“Bridge is a hobby for me,” says George Rosenkranz, causing one to wonder what heights he would have attained had he taken the game seriously.
Such an understatement seems unjustified from someone whose list of accomplishments in the game is staggering. An ACBL Grand Life Master with more than 13,000 masterpoints, Rosenkranz has 11 NABC titles: Vanderbilt Knockout Teams (1975 and 1976); Spingold Knockout Teams (1976 and 1984); Grand National Teams (1981); Men’s B-A-M Teams (1984 and 1987); Reisinger B-A-M Teams (1985); Master Mixed Teams (1990); North American Swiss Teams (1990); Men’s Swiss Teams (1991).
Born in Hungary in 1916, Rosenkranz earned his Ph.D. in organic chemistry in Zurich, Switzerland. His plans of accepting a teaching position in Ecuador in 1941 were changed by the outbreak of World War II, stranding him en route in Havana, Cuba. There he worked as a research chemist and later as a scientific director of a large pharmaceutical company until 1945.
After the war, Rosenkranz accepted a position in Mexico City, where he founded Syntex Corporation. He led the company’s research team to important discoveries, namely the synthesis of cortisone and the development of birth control pills.
Rosenkranz remained in Mexico and became the leading Mexican player and theorist. He has represented his adopted country in dozens of world championship events since the early Sixties. He represented North America in the Bermuda Bowl in 1983, and reached the semifinals. Rosenkranz was Mexico’s first Life Master and is a WBF World Master.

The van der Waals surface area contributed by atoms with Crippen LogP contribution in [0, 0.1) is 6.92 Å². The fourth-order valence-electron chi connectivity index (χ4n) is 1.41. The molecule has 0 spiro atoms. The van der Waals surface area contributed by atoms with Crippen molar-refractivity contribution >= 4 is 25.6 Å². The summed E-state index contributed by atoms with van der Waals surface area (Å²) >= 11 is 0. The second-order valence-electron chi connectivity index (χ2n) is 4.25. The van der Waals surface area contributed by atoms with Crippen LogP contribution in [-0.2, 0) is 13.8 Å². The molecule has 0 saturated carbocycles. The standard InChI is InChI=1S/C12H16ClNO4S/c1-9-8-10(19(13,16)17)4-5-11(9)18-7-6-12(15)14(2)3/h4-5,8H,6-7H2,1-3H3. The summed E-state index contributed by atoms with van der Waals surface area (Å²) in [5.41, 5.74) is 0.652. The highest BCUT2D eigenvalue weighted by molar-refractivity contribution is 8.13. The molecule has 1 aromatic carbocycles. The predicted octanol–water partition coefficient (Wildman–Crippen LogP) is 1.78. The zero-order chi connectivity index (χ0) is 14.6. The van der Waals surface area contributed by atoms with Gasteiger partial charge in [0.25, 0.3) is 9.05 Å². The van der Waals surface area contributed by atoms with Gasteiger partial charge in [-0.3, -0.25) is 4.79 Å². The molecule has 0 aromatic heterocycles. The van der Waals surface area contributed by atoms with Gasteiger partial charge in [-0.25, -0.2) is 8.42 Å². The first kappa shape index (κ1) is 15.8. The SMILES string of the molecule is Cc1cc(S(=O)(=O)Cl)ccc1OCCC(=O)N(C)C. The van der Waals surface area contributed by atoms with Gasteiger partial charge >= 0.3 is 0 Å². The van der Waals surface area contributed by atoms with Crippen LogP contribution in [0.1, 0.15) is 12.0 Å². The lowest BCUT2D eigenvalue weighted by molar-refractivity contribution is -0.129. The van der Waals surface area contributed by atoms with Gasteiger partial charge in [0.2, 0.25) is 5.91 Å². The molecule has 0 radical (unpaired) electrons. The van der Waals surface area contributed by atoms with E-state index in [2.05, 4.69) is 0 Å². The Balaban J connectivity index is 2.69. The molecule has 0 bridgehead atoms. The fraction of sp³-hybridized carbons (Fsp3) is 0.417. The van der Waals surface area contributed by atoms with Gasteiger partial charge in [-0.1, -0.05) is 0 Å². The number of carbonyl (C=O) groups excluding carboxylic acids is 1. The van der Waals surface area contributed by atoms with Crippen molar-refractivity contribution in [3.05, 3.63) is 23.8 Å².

The story of Rosenkranz’s career is not complete without mentioning his wife, Edith. Edith is originally from Vienna. She and George met in Havana in 1942 and were married in 1945, a short time before leaving for Mexico.
“My favorite partner is my wife,” says George. “We have been married 54 years. She is the most wonderful thing that happened in my life.”
The couple has three children and seven grandchildren. Edith Rosenkranz has been Mexico’s top woman player for years and has represented Mexico in many world championship events.
Rosenkranz learned to play bridge from Culbertson’s Blue Book. “I’d beat my parents for allowance money,” he says mischievously.
Rosenkranz took a break from bridge during the early years in Mexico, but returned to the game at a regional in Fort Worth in the mid-Fifties. “There I found my mentor, John Gerber.”
Rosenkranz developed the Romex system in response to the success of the Italian Blue Team in world-level events. “Our bidding methods were inferior to theirs, so I decided to develop a system that would put us on more equal footing. At first, the pros in the U.S. didn’t want to invest the time to learn it, so I had to prove to myself that it was workable.”
Rosenkranz’s record speaks for the success of his methods. Along the way he managed to attract some of the best and brightest players to his cause. His best-known partnerships include those with Eddie Wold, Mike Passell, Roger Bates and Miguel Reygadas.
Rosenkranz was the non-playing captain of both Mexican teams in 1964 and of a team in the USBC in 1984. He placed 3rd in the Bermuda Bowl 1983. He’s an ACBL Honorary Member 1990 and an ACBL Grand Life Master with more than 17,000 MPs as of 2/2008.
He established the Rosenkranz Award for the International Bridge Press Association in 1975, won the Precision Award 1976. Rosenkranz’s writings include contributions to the ACBL Bridge Bulletin and other bridge periodicals. He has authored 10 bridge books including The Romex System of Bidding, Win with Romex, Bid Your Way to the Top, Trump Leads, Tips for Tops, More Tips for Tops, Bridge: The Bidders Game, also Modern Ideas in Bidding, Bidding on Target with Alan Truscott and Bid to Win, Play for Pleasure with Phillip Alder. He invented dynamic notrump, Mexican two diamonds and Rosenkranz doubles.